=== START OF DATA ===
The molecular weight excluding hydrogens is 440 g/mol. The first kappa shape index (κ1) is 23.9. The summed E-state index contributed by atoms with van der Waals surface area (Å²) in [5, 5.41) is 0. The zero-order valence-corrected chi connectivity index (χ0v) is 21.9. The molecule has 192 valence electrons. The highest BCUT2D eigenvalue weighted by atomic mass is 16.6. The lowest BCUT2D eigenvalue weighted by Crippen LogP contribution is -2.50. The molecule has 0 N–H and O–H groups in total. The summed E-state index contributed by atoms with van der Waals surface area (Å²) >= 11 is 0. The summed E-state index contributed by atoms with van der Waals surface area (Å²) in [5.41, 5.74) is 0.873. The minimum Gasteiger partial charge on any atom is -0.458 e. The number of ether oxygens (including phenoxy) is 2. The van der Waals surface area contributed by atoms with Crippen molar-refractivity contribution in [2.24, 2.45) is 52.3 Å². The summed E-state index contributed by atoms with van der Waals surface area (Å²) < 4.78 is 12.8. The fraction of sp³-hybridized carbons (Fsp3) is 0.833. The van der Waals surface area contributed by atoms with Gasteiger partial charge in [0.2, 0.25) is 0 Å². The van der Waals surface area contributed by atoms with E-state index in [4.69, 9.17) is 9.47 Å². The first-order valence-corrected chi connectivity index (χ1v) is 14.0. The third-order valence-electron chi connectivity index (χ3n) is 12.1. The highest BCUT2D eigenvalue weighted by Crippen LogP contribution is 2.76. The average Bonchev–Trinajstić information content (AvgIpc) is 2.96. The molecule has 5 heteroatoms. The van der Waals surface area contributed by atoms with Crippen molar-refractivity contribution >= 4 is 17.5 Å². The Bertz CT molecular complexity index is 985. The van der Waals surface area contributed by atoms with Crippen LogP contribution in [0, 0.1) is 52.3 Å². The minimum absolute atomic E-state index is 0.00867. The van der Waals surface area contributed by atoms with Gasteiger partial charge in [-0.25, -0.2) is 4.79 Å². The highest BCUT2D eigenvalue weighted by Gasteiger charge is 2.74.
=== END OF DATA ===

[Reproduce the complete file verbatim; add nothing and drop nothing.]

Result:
The molecular weight excluding hydrogens is 440 g/mol. The first kappa shape index (κ1) is 23.9. The summed E-state index contributed by atoms with van der Waals surface area (Å²) in [5, 5.41) is 0. The zero-order valence-corrected chi connectivity index (χ0v) is 21.9. The molecule has 192 valence electrons. The highest BCUT2D eigenvalue weighted by atomic mass is 16.6. The lowest BCUT2D eigenvalue weighted by Crippen LogP contribution is -2.50. The molecule has 0 N–H and O–H groups in total. The summed E-state index contributed by atoms with van der Waals surface area (Å²) >= 11 is 0. The summed E-state index contributed by atoms with van der Waals surface area (Å²) in [5.41, 5.74) is 0.873. The minimum Gasteiger partial charge on any atom is -0.458 e. The number of ether oxygens (including phenoxy) is 2. The van der Waals surface area contributed by atoms with Crippen molar-refractivity contribution in [2.24, 2.45) is 52.3 Å². The summed E-state index contributed by atoms with van der Waals surface area (Å²) < 4.78 is 12.8. The fraction of sp³-hybridized carbons (Fsp3) is 0.833. The van der Waals surface area contributed by atoms with Gasteiger partial charge in [0.2, 0.25) is 0 Å². The van der Waals surface area contributed by atoms with E-state index in [4.69, 9.17) is 9.47 Å². The first-order valence-corrected chi connectivity index (χ1v) is 14.0. The third-order valence-electron chi connectivity index (χ3n) is 12.1. The highest BCUT2D eigenvalue weighted by Crippen LogP contribution is 2.76. The average Bonchev–Trinajstić information content (AvgIpc) is 2.96. The molecule has 5 heteroatoms. The van der Waals surface area contributed by atoms with Crippen molar-refractivity contribution >= 4 is 17.5 Å². The Bertz CT molecular complexity index is 985. The van der Waals surface area contributed by atoms with Crippen LogP contribution in [0, 0.1) is 52.3 Å². The minimum absolute atomic E-state index is 0.00867. The van der Waals surface area contributed by atoms with Gasteiger partial charge in [-0.25, -0.2) is 4.79 Å². The highest BCUT2D eigenvalue weighted by Gasteiger charge is 2.74.